At close range, evidence of rising sea levels can be sporadic and difficult to see. From an airplane at 1,000 feet, though, the implications and effects take on more urgency. Photographer and pilot Alex MacLean raises the alarm in Impact, his new book of aerial photographs showing communities and infrastructure along the Eastern seaboard and Gulf Coast that is vulnerable to storm surge, floods and other extreme weather.
“The bottom line is we should start building awareness” about climate change and the risks from rising oceans, MacLean says. “We should reduce our carbon emissions and take it seriously. That’s the idea of the book: showing this vulnerability. We’ve really got to take it more seriously than we do.”
MacLean’s aerials show beaches eroding, and dunes, vegetation and houses washing away. They show rail lines, sewage treatment facilities and nuclear power plants built on wetlands, one storm surge away from disaster. The book serves as an indictment and a warning, but MacLean pulls viewers in with the beauty, drama, and plenty of golden light.
Published in French by Éditions Dominique Carré in Paris, Impact is the most recent in a series of books by MacLean about built environments and climate change. His previous books include Over (2008), about energy- and resource-intensive land development in the U.S.; Above and Beyond (2002), about suburban sprawl; and Up on the Roof (2012), about outdoor spaces and gardens on Manhattan rooftops. MacLean said he was in a quandary about the subject of his next book. “It was a toss-up between looking at agriculture in relationship to climate, or looking at sea level rise,” he says.
MacLean made a decision in 2018, while on assignment to shoot aerial photographs of Central Park for The New York Times. Piloting a plane from Boston to New York, he flew along the coasts of Massachusetts, Rhode Island and Connecticut. It was “just to get a feel for what it would take to document the shoreline around sea-level rise issues,” says MacLean, who received funding for the project from the Pulitzer Center on Crisis Reporting. “There were definite features I was looking for”—such as housing developments along spits and barrier islands—“but a lot of it was discovery of things I had not anticipated, like realizing the Amtrak line goes through coastal wetlands, and is incredibly vulnerable.”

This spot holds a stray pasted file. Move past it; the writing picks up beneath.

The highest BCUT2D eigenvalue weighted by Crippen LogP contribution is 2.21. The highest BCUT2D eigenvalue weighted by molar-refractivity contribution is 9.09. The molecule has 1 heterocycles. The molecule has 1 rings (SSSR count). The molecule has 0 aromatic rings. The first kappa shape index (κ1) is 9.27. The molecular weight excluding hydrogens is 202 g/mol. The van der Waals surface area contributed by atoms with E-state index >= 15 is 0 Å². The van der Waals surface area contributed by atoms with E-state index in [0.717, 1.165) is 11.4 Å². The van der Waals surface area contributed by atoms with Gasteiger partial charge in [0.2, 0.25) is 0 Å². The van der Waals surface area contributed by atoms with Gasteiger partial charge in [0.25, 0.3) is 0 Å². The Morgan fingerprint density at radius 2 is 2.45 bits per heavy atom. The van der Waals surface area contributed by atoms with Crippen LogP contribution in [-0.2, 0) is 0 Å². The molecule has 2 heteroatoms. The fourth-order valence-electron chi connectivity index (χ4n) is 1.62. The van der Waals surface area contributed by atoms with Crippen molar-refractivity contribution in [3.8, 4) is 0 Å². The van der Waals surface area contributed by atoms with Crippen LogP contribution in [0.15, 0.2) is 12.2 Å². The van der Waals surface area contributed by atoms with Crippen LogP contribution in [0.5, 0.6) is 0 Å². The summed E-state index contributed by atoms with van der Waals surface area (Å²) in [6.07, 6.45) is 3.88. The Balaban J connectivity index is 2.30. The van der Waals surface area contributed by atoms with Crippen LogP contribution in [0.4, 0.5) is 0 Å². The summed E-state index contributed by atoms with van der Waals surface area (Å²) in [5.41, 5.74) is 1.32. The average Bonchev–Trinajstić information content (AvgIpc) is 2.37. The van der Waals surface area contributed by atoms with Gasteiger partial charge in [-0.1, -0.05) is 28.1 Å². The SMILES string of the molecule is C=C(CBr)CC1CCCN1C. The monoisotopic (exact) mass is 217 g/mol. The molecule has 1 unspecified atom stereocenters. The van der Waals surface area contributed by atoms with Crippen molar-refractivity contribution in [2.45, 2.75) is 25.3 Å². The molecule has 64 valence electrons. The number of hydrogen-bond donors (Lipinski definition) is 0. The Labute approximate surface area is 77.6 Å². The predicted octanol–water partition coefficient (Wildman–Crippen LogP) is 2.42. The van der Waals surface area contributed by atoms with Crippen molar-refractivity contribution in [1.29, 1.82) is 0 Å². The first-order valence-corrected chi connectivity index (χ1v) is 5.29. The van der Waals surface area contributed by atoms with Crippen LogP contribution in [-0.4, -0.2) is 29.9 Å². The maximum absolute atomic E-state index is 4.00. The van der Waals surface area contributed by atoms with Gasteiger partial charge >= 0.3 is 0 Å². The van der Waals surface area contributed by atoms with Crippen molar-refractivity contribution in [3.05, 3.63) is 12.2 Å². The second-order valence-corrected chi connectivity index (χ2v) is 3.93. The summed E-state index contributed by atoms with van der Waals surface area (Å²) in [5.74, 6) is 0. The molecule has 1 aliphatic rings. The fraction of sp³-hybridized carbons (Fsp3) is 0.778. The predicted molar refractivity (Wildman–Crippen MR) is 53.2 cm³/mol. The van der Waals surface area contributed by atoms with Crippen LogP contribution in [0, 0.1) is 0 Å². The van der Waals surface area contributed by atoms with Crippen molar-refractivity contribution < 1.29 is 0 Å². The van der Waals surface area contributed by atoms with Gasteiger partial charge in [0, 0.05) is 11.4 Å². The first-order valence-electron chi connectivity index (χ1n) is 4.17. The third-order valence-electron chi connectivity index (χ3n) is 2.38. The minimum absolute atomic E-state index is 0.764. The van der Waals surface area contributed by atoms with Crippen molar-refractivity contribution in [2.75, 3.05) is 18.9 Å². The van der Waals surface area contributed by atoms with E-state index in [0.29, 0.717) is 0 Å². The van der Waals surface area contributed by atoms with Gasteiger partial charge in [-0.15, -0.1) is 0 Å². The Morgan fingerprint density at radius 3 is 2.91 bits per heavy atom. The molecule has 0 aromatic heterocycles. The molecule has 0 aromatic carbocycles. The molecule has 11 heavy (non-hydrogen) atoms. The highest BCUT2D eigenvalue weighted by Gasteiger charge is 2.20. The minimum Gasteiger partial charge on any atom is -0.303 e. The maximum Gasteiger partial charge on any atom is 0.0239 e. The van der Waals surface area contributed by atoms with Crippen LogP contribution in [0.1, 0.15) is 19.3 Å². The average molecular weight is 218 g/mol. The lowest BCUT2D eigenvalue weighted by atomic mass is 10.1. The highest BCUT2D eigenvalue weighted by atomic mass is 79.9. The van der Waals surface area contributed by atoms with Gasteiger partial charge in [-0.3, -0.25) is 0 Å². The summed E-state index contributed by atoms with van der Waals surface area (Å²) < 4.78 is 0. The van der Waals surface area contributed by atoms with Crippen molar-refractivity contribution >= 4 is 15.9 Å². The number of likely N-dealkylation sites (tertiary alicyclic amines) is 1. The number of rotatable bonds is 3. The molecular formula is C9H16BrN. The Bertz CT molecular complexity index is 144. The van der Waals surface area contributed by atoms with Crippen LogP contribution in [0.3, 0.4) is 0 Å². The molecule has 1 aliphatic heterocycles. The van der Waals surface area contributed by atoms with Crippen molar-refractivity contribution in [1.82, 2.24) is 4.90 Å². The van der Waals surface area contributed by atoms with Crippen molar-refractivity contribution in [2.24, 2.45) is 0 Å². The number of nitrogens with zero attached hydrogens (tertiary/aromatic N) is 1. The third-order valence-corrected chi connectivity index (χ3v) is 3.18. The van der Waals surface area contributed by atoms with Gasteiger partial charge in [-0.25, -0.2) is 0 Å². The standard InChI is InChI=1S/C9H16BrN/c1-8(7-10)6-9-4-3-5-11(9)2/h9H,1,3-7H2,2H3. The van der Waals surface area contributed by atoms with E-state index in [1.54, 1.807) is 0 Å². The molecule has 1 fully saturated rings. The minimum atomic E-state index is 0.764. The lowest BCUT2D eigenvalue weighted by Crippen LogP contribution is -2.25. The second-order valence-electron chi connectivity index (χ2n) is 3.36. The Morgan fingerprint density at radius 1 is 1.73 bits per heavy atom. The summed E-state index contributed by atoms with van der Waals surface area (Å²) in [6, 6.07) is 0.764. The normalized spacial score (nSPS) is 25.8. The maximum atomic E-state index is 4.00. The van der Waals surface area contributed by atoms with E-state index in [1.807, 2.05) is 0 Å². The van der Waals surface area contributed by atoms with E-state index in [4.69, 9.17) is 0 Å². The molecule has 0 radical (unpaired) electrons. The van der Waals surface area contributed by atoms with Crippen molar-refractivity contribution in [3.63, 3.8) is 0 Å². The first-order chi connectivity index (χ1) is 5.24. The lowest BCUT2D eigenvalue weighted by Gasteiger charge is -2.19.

MacLean began photographing the coast from Maine to Florida, and eventually the Gulf Coast, too. “As I went along, I learned so much by observing,” he says. “You see something, circle it, photograph it and move on.” For most of his flights, he piloted a Cessna 172. Shooting photographs at the same time made it “a bit like doing acrobatic flying. You’re flying carefully and precisely. The big thing is you have to look around for traffic. Often if I’m in a congested area, I’ll work with flight control. They’ll advise you of your traffic.”
MacLean shot with a Canon 5DS R, using prime lenses ranging from 24mm to 400mm. “You always shoot for the light,” he explains. “In the middle of the day, you can make an ugly parking lot really ugly. But in general I prefer the warm light, with the sun 20 degrees above the horizon or lower.”
A perennial challenge with stories about environmental disaster is overcoming viewer fatigue, and keeping audiences engaged. “One way to do it is look at positive things being done to reduce carbon outputs,” says MacLean. “With sea level rise, looking at ways to mitigate [the problem] through natural systems is another way of engaging people instead of just beating them over the head with disaster stories. I think you have to do a little bit of both.”
For instance, MacLean photographed restored oyster reefs, as well as sand dunes that had been planted with vegetation in order to strengthen the dunes and protect low-lying areas against storm surges. “It’s an unobtrusive way of trying to stave off the immediate impact” of rising sea level, MacLean explains.
But the best solution is to reduce carbon emissions, he emphasizes. MacLean readily acknowledges his own contribution to climate change. “I do a lot of flying and I feel a lot of flying I have been doing can be taken over by drones, which can be a good thing,” he says. But he had to explore 2,300 miles of coastline quickly to produce the book, and drone photography would have been impractical and slow, he explains. “It would [have been] hard to move around on the ground, set up a drone and photograph. There’s a sense of urgency in getting [the message about sea level rise] out.”
Éditions Dominique Carré has published several of MacLean’s previous books. “[They were] enthusiastic about taking on another book project with me. That made it easy. I didn’t have to go around selling the project and work with someone I’m not familiar with,” MacLean says. Moreover, his books can be a tough sell to U.S. publishers because of what MacLean describes as “a somewhat negative spin” on land use and culture here in the U.S. “It’s easier to point fingers at Americans and the way they live, and maybe even take a bit of delight in doing that,” he says of his more receptive European audiences.
MacLean is still hoping to find an English language publisher for Impact. Meanwhile, he is turning his attention to his next project, about the U.S. agricultural system and its relationship to climate change. For that project, MacLean says he expects to reduce his carbon footprint by doing less flying, and more drone photography instead.